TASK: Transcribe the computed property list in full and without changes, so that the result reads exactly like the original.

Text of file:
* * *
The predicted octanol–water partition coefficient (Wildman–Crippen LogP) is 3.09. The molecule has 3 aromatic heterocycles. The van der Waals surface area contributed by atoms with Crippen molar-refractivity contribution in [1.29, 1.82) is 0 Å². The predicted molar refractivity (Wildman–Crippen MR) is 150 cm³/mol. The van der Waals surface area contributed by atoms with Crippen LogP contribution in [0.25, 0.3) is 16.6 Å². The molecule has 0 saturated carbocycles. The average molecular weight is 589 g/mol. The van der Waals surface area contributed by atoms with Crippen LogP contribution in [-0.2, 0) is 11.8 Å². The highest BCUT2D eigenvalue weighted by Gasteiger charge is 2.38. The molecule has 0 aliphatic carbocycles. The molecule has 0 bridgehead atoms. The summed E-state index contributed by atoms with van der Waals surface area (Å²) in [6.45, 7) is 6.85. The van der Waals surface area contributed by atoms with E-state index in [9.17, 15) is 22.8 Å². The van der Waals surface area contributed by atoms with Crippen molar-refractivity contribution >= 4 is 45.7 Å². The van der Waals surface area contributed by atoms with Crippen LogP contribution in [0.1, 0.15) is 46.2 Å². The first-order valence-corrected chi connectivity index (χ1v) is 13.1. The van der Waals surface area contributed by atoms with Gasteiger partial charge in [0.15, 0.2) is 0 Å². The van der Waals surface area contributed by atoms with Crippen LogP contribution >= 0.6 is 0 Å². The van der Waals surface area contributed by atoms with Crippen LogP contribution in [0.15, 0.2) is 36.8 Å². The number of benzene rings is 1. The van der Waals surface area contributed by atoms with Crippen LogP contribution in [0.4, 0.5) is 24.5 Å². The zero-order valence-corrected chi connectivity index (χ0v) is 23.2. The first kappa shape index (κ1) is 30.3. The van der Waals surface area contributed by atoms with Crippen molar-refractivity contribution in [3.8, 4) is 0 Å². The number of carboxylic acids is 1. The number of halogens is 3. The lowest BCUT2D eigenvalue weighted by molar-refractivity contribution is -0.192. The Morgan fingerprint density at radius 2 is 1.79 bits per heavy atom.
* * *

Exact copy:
The predicted octanol–water partition coefficient (Wildman–Crippen LogP) is 3.09. The molecule has 3 aromatic heterocycles. The van der Waals surface area contributed by atoms with Crippen molar-refractivity contribution in [1.29, 1.82) is 0 Å². The predicted molar refractivity (Wildman–Crippen MR) is 150 cm³/mol. The van der Waals surface area contributed by atoms with Crippen LogP contribution in [0.25, 0.3) is 16.6 Å². The molecule has 0 saturated carbocycles. The average molecular weight is 589 g/mol. The van der Waals surface area contributed by atoms with Crippen LogP contribution in [-0.2, 0) is 11.8 Å². The highest BCUT2D eigenvalue weighted by Gasteiger charge is 2.38. The molecule has 0 aliphatic carbocycles. The molecule has 0 bridgehead atoms. The summed E-state index contributed by atoms with van der Waals surface area (Å²) in [6.45, 7) is 6.85. The van der Waals surface area contributed by atoms with E-state index in [9.17, 15) is 22.8 Å². The van der Waals surface area contributed by atoms with Crippen molar-refractivity contribution >= 4 is 45.7 Å². The van der Waals surface area contributed by atoms with Crippen LogP contribution in [0.1, 0.15) is 46.2 Å². The first-order valence-corrected chi connectivity index (χ1v) is 13.1. The van der Waals surface area contributed by atoms with Gasteiger partial charge in [0.15, 0.2) is 0 Å². The van der Waals surface area contributed by atoms with Crippen LogP contribution >= 0.6 is 0 Å². The van der Waals surface area contributed by atoms with Crippen LogP contribution in [0.15, 0.2) is 36.8 Å². The number of benzene rings is 1. The van der Waals surface area contributed by atoms with Crippen LogP contribution in [0.4, 0.5) is 24.5 Å². The zero-order valence-corrected chi connectivity index (χ0v) is 23.2. The first kappa shape index (κ1) is 30.3. The van der Waals surface area contributed by atoms with Crippen molar-refractivity contribution in [3.8, 4) is 0 Å². The number of carboxylic acids is 1. The number of halogens is 3. The lowest BCUT2D eigenvalue weighted by molar-refractivity contribution is -0.192. The Morgan fingerprint density at radius 2 is 1.79 bits per heavy atom.